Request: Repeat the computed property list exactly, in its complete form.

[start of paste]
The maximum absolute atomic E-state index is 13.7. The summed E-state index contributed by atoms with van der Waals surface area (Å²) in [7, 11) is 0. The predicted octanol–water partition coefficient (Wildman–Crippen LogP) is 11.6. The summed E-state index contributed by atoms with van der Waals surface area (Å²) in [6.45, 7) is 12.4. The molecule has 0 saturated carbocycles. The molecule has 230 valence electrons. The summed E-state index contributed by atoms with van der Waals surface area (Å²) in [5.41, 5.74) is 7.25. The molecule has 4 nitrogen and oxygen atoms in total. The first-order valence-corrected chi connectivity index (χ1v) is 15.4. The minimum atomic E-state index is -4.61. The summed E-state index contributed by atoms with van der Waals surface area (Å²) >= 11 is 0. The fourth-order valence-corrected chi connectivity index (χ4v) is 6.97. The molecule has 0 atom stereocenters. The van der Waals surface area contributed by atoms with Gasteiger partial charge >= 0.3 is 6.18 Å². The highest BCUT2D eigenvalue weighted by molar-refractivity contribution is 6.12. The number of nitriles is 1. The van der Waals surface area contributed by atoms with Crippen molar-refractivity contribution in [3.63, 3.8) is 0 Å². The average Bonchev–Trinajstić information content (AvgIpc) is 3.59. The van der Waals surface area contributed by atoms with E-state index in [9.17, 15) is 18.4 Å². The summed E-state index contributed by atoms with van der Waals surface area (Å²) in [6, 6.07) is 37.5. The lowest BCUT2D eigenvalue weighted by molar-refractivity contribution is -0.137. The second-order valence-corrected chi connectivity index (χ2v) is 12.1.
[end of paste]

The maximum absolute atomic E-state index is 13.7. The summed E-state index contributed by atoms with van der Waals surface area (Å²) in [7, 11) is 0. The predicted octanol–water partition coefficient (Wildman–Crippen LogP) is 11.6. The summed E-state index contributed by atoms with van der Waals surface area (Å²) in [6.45, 7) is 12.4. The molecule has 0 saturated carbocycles. The molecule has 230 valence electrons. The summed E-state index contributed by atoms with van der Waals surface area (Å²) in [5.41, 5.74) is 7.25. The molecule has 4 nitrogen and oxygen atoms in total. The first-order valence-corrected chi connectivity index (χ1v) is 15.4. The minimum atomic E-state index is -4.61. The summed E-state index contributed by atoms with van der Waals surface area (Å²) >= 11 is 0. The fourth-order valence-corrected chi connectivity index (χ4v) is 6.97. The molecule has 0 atom stereocenters. The van der Waals surface area contributed by atoms with Gasteiger partial charge >= 0.3 is 6.18 Å². The highest BCUT2D eigenvalue weighted by molar-refractivity contribution is 6.12. The number of nitriles is 1. The van der Waals surface area contributed by atoms with Crippen molar-refractivity contribution in [3.63, 3.8) is 0 Å². The average Bonchev–Trinajstić information content (AvgIpc) is 3.59. The van der Waals surface area contributed by atoms with E-state index in [9.17, 15) is 18.4 Å². The summed E-state index contributed by atoms with van der Waals surface area (Å²) in [6, 6.07) is 37.5. The lowest BCUT2D eigenvalue weighted by molar-refractivity contribution is -0.137. The second-order valence-corrected chi connectivity index (χ2v) is 12.1.